This, again, is important to correct to make your story more reliable. If a reader tried to verify this information and found out the project was not based in mainland China, they would think you are a sloppy reporter.

"A front-page article on Wednesday about the drought in the West referred incorrectly to the level of Lake Powell on the Utah-Arizona border. While the lake is at the same level it was in 1973, it is not the lowest it has been since then. It was briefly lower in early 2005."

This kind of correction shows that the reporter can and will verify their facts. It also shows that they've been thorough, and can be relied on to not present false or questionable material in future articles.

April 1, 2007

New Law Would Ban Texting While Driving

A new bill being considered in the New Jersey legislature would make it illegal to send text messages while driving an automobile.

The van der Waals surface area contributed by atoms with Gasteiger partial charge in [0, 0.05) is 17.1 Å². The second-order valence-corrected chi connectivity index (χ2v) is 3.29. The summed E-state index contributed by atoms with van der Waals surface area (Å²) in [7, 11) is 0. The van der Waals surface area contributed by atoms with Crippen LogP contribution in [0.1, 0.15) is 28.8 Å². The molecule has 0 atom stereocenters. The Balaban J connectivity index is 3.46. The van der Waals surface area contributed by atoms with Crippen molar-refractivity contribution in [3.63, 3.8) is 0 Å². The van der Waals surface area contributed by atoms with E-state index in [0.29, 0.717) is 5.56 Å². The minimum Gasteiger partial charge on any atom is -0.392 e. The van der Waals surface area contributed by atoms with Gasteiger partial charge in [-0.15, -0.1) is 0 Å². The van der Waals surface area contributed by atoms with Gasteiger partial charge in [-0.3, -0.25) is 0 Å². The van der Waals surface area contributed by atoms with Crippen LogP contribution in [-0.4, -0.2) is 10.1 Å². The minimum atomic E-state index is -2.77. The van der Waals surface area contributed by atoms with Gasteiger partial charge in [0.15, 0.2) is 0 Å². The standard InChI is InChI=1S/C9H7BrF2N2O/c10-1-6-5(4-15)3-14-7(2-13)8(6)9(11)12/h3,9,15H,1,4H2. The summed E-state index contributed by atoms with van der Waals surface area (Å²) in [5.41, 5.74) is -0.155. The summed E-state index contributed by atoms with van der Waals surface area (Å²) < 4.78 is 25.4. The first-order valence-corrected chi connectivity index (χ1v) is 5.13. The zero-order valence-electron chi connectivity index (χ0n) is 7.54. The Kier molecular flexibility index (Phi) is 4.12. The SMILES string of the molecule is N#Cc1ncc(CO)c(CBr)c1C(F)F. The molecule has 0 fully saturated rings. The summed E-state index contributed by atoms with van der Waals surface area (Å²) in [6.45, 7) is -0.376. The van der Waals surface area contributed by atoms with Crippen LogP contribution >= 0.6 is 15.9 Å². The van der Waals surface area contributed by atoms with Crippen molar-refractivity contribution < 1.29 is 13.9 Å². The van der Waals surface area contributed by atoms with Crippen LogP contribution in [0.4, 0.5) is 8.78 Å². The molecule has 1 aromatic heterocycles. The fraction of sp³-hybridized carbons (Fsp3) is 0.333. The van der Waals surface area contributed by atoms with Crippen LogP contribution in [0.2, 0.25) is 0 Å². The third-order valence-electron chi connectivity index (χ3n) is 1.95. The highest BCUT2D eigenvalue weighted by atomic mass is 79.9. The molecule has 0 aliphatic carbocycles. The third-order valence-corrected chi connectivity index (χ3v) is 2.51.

The call for a new law regarding this issue is in response to a Nationwide Insurance survey that found one in three people, aged 18 to 34, were texting while driving, Reuters said.

Three other states are considering the same type of bill, which allows offenders to be fined $100 to $250.

March 24, 2007

Discovering the Declaration Helps "Pursuit of Happiness"

A rare 1823 copy of the Declaration of Independence was bought for $2.48 at a Nashville thrift store and later sold at auction for $477,650.

Michael Sparks, a music equipment technician, found the copy in March while browsing through the Music City Thrift Shop, the Associated Press said.

The lucky find is one of 200 "official copies" commissioned by John Quincy Adams in 1820.

March 10, 2007

Man Chainsaws House in Two in Divorce Settlement